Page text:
An important painter, whose vision and significance in modern art continue to be recognized and appreciated well beyond his unfortunately short career, Yamaguchi was born in 1907 in Takasaki and died in 1968.
Traditionally, Japanese artists painted in watercolor. A retrospective of Yamaguchi’s works at the National Museum of Art of Tokyo, in 1971, shed new light upon his artistic merit and illuminated for the Japanese painter an entirely new potential with oil on canvas.
Yamaguchi applied Japanese sensibility to the painting of Western art. He received his diploma from the Department of Occidental Art at the Fine Arts Academy of Tokyo in 1930, and almost immediately thereafter ventured to Europe, focusing upon Paris to acclimate himself to the temperament of artistic currents of the Western painters. He remained there three years, studying the art of the French post Impressionists and refining his understanding of the oil medium.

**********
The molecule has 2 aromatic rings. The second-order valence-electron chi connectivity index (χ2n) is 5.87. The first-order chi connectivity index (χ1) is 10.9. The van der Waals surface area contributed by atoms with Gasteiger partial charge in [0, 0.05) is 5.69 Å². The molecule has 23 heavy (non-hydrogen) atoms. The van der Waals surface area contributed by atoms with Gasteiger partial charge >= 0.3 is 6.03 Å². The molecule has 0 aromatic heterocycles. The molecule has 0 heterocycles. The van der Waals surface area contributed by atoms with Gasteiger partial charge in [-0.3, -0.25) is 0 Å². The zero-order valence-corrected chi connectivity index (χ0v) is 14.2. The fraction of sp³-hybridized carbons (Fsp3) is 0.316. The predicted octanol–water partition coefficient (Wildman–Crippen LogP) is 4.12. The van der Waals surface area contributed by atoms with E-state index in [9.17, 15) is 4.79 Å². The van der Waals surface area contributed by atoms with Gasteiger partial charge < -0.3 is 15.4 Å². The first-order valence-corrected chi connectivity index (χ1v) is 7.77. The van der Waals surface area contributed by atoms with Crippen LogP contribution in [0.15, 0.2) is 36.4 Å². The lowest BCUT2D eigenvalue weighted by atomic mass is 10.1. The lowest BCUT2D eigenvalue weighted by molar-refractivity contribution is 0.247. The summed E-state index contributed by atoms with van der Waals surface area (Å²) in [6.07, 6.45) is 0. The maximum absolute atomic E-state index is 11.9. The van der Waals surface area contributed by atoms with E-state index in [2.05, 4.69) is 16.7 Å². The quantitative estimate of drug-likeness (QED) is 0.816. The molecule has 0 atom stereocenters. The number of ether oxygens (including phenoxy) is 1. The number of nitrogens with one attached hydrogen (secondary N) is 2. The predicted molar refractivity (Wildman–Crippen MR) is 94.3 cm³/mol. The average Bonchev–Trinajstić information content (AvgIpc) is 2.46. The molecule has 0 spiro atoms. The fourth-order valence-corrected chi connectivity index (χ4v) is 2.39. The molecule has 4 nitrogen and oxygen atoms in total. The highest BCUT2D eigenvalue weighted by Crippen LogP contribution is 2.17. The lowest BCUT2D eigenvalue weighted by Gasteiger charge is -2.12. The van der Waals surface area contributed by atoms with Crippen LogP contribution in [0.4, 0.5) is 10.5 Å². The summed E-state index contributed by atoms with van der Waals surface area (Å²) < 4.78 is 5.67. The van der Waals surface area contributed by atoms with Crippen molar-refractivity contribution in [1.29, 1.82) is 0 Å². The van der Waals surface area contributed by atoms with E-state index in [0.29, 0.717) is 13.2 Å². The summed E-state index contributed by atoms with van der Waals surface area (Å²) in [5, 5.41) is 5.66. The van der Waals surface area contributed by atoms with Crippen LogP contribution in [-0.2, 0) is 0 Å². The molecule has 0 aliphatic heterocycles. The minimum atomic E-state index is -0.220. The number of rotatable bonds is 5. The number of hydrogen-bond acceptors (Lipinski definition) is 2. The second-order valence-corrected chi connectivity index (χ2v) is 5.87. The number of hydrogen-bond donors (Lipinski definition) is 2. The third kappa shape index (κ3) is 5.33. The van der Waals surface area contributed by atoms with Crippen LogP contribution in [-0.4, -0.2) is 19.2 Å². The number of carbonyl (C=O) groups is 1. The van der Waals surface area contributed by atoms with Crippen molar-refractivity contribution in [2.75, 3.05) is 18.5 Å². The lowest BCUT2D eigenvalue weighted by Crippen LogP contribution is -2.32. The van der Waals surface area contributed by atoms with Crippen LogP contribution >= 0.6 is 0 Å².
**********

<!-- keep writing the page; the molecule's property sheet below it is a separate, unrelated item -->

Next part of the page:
Upon his return to Japan, he created with friends the “New Age Group” and rejoined the Association of Liberal Artists to share his ideas. In 1950, he left their company to form with well noted artists Masanari Murai, Rokuro Yabashi and others the first Association of Modern Art of Japan, and pioneered the interweaving of impressionism and abstraction into the Japanese art form.